We regularly feature car insurance queries sent to everyone’s favourite insurance guru, Anne Marie Thomas. From questions about a G2 licensed driver borrowing someone's car to excluding particular drivers on a car insurance policy, Anne Marie answers all the tough questions asked.
This week’s question is about challenging an insurer’s fault determination decision as it relates to an old auto collision:
“Three years ago, I was driving for a company, and someone rear-ended my truck. There was no damage to the vehicle I was driving. I completed a police report, took pictures, and I left knowing that I was not at fault for the collision. Now, when calling my broker to switch insurance, I’m surprised to learn that fault for the collision was split 50/50. How is this possible?! I don't know where to start. How do I go about fighting this decision?”
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It’s always a good idea to periodically check your driving record and insurance history to make sure the information paints an accurate picture, especially if you’ve ever been in a collision. When it comes to an auto collision, someone will always be found responsible for causing it. If you disagree with the determination, there is a process you can follow to have the decision revisited, explains Anne Marie.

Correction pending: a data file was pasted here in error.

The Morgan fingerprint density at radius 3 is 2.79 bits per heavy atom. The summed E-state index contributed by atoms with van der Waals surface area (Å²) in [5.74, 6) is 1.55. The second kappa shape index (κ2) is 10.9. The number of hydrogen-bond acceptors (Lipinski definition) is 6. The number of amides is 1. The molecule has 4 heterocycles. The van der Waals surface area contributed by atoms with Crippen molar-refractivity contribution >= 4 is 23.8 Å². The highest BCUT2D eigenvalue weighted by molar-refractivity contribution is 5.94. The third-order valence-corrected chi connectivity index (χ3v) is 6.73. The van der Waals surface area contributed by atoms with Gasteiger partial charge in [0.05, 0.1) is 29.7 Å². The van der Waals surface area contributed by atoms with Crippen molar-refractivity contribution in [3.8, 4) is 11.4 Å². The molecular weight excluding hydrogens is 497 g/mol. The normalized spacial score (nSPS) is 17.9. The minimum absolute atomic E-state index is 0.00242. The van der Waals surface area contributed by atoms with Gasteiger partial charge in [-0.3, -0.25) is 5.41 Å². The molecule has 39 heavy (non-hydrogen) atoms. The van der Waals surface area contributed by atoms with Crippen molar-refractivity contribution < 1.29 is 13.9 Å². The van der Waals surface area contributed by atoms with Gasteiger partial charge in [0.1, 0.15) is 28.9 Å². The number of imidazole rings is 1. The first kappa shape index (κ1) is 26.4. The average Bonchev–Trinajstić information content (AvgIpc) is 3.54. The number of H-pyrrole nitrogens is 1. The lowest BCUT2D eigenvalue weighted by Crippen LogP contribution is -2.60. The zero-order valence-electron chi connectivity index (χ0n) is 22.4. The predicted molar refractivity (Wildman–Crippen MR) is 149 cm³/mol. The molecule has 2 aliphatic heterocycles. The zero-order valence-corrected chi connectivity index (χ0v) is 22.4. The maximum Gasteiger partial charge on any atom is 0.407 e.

“The first step in resolving this situation is to contact your insurance company and request they change the fault determination for the collision. You’ll likely have to provide them with the pictures you took and the police report to counter the original decision. If they agree, they’ll let you know what your next steps are, if any, to ensure the designation is removed from your insurance history.
“If for some reason they disagree with your assessment, you still have options available to you. In this situation, you’ll want to have them explain to you the reason they disagree; ask them which fault determination rule they relied upon in making their decision. If you still don’t have success, escalate your concerns to the company’s complaint officer. All insurers have a person whose role is to provide another perspective than the original person working on your case.
“If you're still unsatisfied, you can take it a step further with the General Insurance OmbudService (GIO). The GIO is an independent dispute resolution service whose ‘mission is to provide consumers of car, home and business insurance in Canada with a cost-free, independent and impartial process to resolve their complaints.’ Legal action is also an option.”